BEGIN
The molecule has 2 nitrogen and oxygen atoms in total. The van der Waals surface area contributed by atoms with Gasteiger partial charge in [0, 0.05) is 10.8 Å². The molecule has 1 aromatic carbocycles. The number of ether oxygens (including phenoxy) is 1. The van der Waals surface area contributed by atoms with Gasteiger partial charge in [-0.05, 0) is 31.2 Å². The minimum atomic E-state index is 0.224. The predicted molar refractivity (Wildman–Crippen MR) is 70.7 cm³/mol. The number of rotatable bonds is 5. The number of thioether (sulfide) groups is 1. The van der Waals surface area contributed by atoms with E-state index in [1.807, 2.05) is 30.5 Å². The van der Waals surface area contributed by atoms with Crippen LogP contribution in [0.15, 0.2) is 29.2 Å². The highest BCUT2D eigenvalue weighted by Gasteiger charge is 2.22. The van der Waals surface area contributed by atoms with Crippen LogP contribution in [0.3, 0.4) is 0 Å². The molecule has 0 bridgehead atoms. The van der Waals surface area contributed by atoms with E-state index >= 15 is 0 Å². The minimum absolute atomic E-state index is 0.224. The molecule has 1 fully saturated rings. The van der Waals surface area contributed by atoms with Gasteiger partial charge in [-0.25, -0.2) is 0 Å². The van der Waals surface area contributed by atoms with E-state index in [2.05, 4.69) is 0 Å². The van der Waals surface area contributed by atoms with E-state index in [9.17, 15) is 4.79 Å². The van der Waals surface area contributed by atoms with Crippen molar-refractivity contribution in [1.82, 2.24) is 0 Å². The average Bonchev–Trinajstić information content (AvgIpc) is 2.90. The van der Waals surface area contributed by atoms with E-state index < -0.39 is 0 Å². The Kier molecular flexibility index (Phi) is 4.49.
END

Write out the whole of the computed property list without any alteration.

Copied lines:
The molecule has 2 nitrogen and oxygen atoms in total. The van der Waals surface area contributed by atoms with Gasteiger partial charge in [0, 0.05) is 10.8 Å². The molecule has 1 aromatic carbocycles. The number of ether oxygens (including phenoxy) is 1. The van der Waals surface area contributed by atoms with Gasteiger partial charge in [-0.05, 0) is 31.2 Å². The minimum atomic E-state index is 0.224. The predicted molar refractivity (Wildman–Crippen MR) is 70.7 cm³/mol. The number of rotatable bonds is 5. The number of thioether (sulfide) groups is 1. The van der Waals surface area contributed by atoms with E-state index in [1.807, 2.05) is 30.5 Å². The van der Waals surface area contributed by atoms with Crippen LogP contribution in [0.15, 0.2) is 29.2 Å². The highest BCUT2D eigenvalue weighted by Gasteiger charge is 2.22. The van der Waals surface area contributed by atoms with Crippen LogP contribution in [0.3, 0.4) is 0 Å². The molecule has 0 bridgehead atoms. The van der Waals surface area contributed by atoms with E-state index >= 15 is 0 Å². The minimum absolute atomic E-state index is 0.224. The molecule has 1 fully saturated rings. The van der Waals surface area contributed by atoms with Gasteiger partial charge in [-0.25, -0.2) is 0 Å². The van der Waals surface area contributed by atoms with E-state index in [2.05, 4.69) is 0 Å². The van der Waals surface area contributed by atoms with E-state index in [9.17, 15) is 4.79 Å². The van der Waals surface area contributed by atoms with Crippen molar-refractivity contribution in [1.82, 2.24) is 0 Å². The average Bonchev–Trinajstić information content (AvgIpc) is 2.90. The van der Waals surface area contributed by atoms with E-state index < -0.39 is 0 Å². The Kier molecular flexibility index (Phi) is 4.49.